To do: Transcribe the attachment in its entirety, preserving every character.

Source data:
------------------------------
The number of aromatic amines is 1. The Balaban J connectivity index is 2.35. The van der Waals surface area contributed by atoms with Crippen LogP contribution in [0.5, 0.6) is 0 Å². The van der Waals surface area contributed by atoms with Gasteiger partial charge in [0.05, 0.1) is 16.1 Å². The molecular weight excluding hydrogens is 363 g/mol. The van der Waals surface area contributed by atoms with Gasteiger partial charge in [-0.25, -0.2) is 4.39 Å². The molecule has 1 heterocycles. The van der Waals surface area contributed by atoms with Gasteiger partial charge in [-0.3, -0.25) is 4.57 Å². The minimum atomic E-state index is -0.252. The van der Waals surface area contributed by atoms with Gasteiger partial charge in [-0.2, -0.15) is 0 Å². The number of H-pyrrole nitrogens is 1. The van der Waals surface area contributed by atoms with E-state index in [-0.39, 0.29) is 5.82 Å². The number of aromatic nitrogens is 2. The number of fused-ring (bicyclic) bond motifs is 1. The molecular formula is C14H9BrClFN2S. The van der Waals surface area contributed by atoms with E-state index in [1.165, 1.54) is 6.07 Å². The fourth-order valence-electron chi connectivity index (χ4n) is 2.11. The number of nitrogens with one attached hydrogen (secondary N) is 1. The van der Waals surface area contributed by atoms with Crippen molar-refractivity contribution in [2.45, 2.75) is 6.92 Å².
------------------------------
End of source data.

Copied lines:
The number of aromatic amines is 1. The Balaban J connectivity index is 2.35. The van der Waals surface area contributed by atoms with Crippen LogP contribution in [0.5, 0.6) is 0 Å². The van der Waals surface area contributed by atoms with Gasteiger partial charge in [0.05, 0.1) is 16.1 Å². The molecular weight excluding hydrogens is 363 g/mol. The van der Waals surface area contributed by atoms with Gasteiger partial charge in [-0.25, -0.2) is 4.39 Å². The molecule has 1 heterocycles. The van der Waals surface area contributed by atoms with Gasteiger partial charge in [-0.3, -0.25) is 4.57 Å². The minimum atomic E-state index is -0.252. The van der Waals surface area contributed by atoms with Gasteiger partial charge in [-0.2, -0.15) is 0 Å². The number of H-pyrrole nitrogens is 1. The van der Waals surface area contributed by atoms with E-state index in [-0.39, 0.29) is 5.82 Å². The number of aromatic nitrogens is 2. The number of fused-ring (bicyclic) bond motifs is 1. The molecular formula is C14H9BrClFN2S. The van der Waals surface area contributed by atoms with E-state index in [1.165, 1.54) is 6.07 Å². The fourth-order valence-electron chi connectivity index (χ4n) is 2.11. The number of nitrogens with one attached hydrogen (secondary N) is 1. The van der Waals surface area contributed by atoms with Crippen molar-refractivity contribution in [2.45, 2.75) is 6.92 Å².